“[Philosophers] complain that man is born in a more feeble and frail condition than that in which the other animals are born: for that these, as soon as they are produced from the womb, immediately raise themselves on their feet, and express their joy by running to and fro, and are at once fit for enduring the air, inasmuch as they have come forth to the light protected by natural coverings; but man, on the contrary, being naked and defenceless, is cast forth, and driven, as it were, from a shipwreck, to the miseries of this life; who is neither able to move himself from the place where he has been born, nor to seek the nourishment of milk, nor to endure the injury of time. Therefore they say that Nature is not the mother of the human race, but a stepmother, who has dealt so liberally with the dumb creation, but has so produced man, that, without resources, and without strength, and destitute of all aid, he can do nothing else than give tokens of the state of his frailty by wailing and lamentations. . . . What more can men do? unless it be this only, that they do not drive away their young when grown up, but retain them bound by perpetual relationship and the bond of affection. . . . I ask, therefore, from those who prefer the condition of the beasts to their own, what they would choose if God should give them the choice: would they prefer the wisdom of man together with his weakness, or the strength of the beasts together with their nature?” (ANF 7:283–84)
Notes: Historians of language/linguistics have noticed that expressions for “mother” and “father” almost universally occur with “m” sounds (e.g., “mamma”) or “b/p/d” sounds (e.g., “papa” or “dada”). This is seen in both ancient literature and in modern languages. This likely demonstrates two important things: (1) human languages are related to one another historically (linguists search for a “proto-language” and find many basic words commonly occurring across the major language families), and (2) children are making these sounds at about the same time their brains are forming words and mastering the basics of language (if you watch babies closely, they naturally make certain sounds at certain ages, gradually expanding their abilities as they learn to control their mouths; I first considered this in 2007 when my youngest was still mastering the “th” sound, which is tougher than “m” or “goo goo,” as we like to describe baby talk). The complexity of human language and communication is one of those important features of being human. Though other creatures communicate and some even have basic elements of what we call “language,” communication is one way that humans really distinguish themselves. This has to do with our highly social nature. We depend on one another from birth and must communicate our thoughts, yes and no being among the earliest and most important distinctions in verbal communication. Just as parenting and language are universal to humanity, religion is right there with us because affirmation and moral distinctions are of the essence of being human.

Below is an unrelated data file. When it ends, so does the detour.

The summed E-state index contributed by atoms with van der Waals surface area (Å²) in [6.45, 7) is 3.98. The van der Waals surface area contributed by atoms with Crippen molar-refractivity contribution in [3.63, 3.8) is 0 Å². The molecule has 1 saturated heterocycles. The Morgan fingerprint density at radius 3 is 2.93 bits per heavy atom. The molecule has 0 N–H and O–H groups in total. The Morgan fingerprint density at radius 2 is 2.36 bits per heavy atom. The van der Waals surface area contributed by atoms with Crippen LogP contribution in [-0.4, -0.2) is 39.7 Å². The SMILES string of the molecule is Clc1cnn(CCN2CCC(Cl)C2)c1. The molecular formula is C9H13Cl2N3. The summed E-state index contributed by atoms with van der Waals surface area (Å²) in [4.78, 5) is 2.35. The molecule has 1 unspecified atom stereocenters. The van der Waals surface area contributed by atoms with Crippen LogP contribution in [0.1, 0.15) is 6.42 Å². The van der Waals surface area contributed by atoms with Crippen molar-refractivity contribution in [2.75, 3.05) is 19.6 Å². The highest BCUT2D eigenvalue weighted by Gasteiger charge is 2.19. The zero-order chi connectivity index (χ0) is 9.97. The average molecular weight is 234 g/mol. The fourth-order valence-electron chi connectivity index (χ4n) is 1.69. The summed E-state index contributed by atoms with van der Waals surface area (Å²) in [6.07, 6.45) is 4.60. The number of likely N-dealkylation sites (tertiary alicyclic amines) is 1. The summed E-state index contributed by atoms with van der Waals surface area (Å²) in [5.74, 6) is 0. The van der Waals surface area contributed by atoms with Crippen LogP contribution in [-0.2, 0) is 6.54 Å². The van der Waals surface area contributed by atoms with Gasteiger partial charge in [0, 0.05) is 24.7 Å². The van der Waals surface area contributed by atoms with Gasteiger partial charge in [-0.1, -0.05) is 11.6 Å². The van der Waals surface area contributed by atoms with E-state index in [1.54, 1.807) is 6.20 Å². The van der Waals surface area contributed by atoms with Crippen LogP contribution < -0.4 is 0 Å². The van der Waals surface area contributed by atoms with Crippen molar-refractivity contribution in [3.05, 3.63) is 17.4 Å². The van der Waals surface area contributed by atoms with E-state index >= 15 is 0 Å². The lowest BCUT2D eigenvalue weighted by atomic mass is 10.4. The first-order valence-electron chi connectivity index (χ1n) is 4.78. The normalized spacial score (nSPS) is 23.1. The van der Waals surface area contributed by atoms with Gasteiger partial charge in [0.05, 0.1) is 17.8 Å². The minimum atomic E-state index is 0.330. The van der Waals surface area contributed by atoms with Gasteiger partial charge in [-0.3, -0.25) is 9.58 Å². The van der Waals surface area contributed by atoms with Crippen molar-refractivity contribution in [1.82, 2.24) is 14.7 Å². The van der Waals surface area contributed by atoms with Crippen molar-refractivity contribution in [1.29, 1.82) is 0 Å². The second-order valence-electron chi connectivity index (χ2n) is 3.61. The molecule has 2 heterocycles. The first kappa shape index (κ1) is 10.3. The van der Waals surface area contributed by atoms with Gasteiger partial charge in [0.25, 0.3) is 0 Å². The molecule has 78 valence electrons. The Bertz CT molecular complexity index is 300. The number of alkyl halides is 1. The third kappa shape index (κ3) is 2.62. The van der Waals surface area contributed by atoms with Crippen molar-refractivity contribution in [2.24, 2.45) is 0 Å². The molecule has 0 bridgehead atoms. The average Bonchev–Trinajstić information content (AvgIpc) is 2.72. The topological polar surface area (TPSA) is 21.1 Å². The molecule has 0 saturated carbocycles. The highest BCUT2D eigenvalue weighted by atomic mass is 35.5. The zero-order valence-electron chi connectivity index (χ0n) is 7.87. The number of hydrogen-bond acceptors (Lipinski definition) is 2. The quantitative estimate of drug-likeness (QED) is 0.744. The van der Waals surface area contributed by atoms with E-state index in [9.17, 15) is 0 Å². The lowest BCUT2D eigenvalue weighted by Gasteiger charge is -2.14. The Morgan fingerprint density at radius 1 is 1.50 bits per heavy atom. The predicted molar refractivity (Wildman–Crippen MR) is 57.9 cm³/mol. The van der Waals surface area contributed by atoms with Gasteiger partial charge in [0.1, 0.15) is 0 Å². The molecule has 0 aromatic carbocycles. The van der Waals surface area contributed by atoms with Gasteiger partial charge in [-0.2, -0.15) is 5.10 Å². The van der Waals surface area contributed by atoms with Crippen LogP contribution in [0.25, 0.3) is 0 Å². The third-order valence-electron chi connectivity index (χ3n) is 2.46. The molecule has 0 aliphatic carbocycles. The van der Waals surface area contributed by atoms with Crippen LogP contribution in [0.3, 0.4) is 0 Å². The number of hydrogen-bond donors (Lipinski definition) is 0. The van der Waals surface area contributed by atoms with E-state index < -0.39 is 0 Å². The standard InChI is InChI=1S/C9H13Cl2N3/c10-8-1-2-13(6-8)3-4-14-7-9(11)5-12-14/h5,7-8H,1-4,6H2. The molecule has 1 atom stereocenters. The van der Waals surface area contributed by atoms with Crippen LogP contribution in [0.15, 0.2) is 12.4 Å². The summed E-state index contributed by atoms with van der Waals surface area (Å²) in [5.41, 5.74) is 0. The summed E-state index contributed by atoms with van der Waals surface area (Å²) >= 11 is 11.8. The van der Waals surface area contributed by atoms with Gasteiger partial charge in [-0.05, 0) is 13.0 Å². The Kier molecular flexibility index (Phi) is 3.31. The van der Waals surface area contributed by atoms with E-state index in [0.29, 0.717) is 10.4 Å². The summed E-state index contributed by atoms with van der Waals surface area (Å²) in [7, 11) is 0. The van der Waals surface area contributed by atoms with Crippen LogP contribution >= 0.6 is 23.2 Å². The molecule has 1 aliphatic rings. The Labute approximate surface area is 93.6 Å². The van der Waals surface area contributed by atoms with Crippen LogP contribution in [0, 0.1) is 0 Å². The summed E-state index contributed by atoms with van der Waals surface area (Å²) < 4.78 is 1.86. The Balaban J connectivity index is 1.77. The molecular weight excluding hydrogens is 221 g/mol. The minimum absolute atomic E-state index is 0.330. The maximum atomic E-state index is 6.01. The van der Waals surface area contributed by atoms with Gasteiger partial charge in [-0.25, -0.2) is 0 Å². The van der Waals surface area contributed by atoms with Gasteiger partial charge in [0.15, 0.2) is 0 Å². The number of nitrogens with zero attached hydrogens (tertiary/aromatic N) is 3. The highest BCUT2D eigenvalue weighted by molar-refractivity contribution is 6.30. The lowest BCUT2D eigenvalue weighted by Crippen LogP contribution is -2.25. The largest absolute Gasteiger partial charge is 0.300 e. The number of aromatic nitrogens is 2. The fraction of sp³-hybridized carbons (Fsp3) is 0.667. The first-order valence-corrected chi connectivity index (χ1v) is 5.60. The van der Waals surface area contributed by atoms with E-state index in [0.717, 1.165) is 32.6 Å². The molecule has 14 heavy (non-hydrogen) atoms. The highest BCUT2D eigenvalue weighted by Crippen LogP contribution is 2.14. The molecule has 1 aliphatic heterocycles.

Our English word “religion” is odd and a bit mysterious. It comes from a Latin word that means “to tie, bind, or connect” (Lat ligo, ligare). The “re-” part means “again,” to retie something. But to tie what? The early Christian writer Lactantius suggested this:
We are created on this condition, that we pay just and due obedience to God who created us, that we should know and follow Him alone. We are bound and tied to God by this chain of piety; from which religion itself received its name. . . . We have said that the name of religion is derived from the bond of piety, because God has tied man to Himself, and bound him by piety; for we must serve Him as a master, and be obedient to Him as a father. (The Divine Institutes, ANF 7:131)
Whether this is what the ancient Romans intended when they began to use the word “religion” is hard to say. (E.g., could binding of sacrifices be in view, or some other ritual action? No one knows). In any case, Lactantius gives us an important insight to religion: the bond between the divine and the human, which is for our good. A bond that, when broken, must be renewed.
God cares for us like a father. That is His bond. And with religious hearts we say, “Abba! Father!” (Romans 8:15).